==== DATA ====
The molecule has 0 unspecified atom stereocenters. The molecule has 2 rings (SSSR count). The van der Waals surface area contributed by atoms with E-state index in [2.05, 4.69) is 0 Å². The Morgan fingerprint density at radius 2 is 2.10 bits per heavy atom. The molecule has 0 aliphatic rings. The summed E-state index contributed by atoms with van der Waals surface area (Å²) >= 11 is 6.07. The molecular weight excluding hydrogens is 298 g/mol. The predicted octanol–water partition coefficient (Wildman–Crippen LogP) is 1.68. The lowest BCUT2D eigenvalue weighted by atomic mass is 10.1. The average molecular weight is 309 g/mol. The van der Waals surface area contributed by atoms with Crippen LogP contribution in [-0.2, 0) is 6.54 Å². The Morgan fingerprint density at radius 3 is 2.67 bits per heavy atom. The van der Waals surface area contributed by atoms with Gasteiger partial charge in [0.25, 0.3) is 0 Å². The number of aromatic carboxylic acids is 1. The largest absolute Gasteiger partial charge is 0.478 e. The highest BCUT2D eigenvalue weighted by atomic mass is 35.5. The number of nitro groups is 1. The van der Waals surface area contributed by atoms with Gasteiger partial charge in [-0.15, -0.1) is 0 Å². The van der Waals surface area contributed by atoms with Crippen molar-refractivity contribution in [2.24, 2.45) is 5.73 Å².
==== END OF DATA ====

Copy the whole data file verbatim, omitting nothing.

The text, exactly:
The molecule has 0 unspecified atom stereocenters. The molecule has 2 rings (SSSR count). The van der Waals surface area contributed by atoms with E-state index in [2.05, 4.69) is 0 Å². The Morgan fingerprint density at radius 2 is 2.10 bits per heavy atom. The molecule has 0 aliphatic rings. The summed E-state index contributed by atoms with van der Waals surface area (Å²) >= 11 is 6.07. The molecular weight excluding hydrogens is 298 g/mol. The predicted octanol–water partition coefficient (Wildman–Crippen LogP) is 1.68. The lowest BCUT2D eigenvalue weighted by atomic mass is 10.1. The average molecular weight is 309 g/mol. The van der Waals surface area contributed by atoms with Crippen LogP contribution in [-0.2, 0) is 6.54 Å². The Morgan fingerprint density at radius 3 is 2.67 bits per heavy atom. The van der Waals surface area contributed by atoms with Gasteiger partial charge in [0.25, 0.3) is 0 Å². The number of aromatic carboxylic acids is 1. The largest absolute Gasteiger partial charge is 0.478 e. The highest BCUT2D eigenvalue weighted by atomic mass is 35.5. The number of nitro groups is 1. The van der Waals surface area contributed by atoms with Gasteiger partial charge in [-0.15, -0.1) is 0 Å². The van der Waals surface area contributed by atoms with Crippen molar-refractivity contribution in [2.24, 2.45) is 5.73 Å².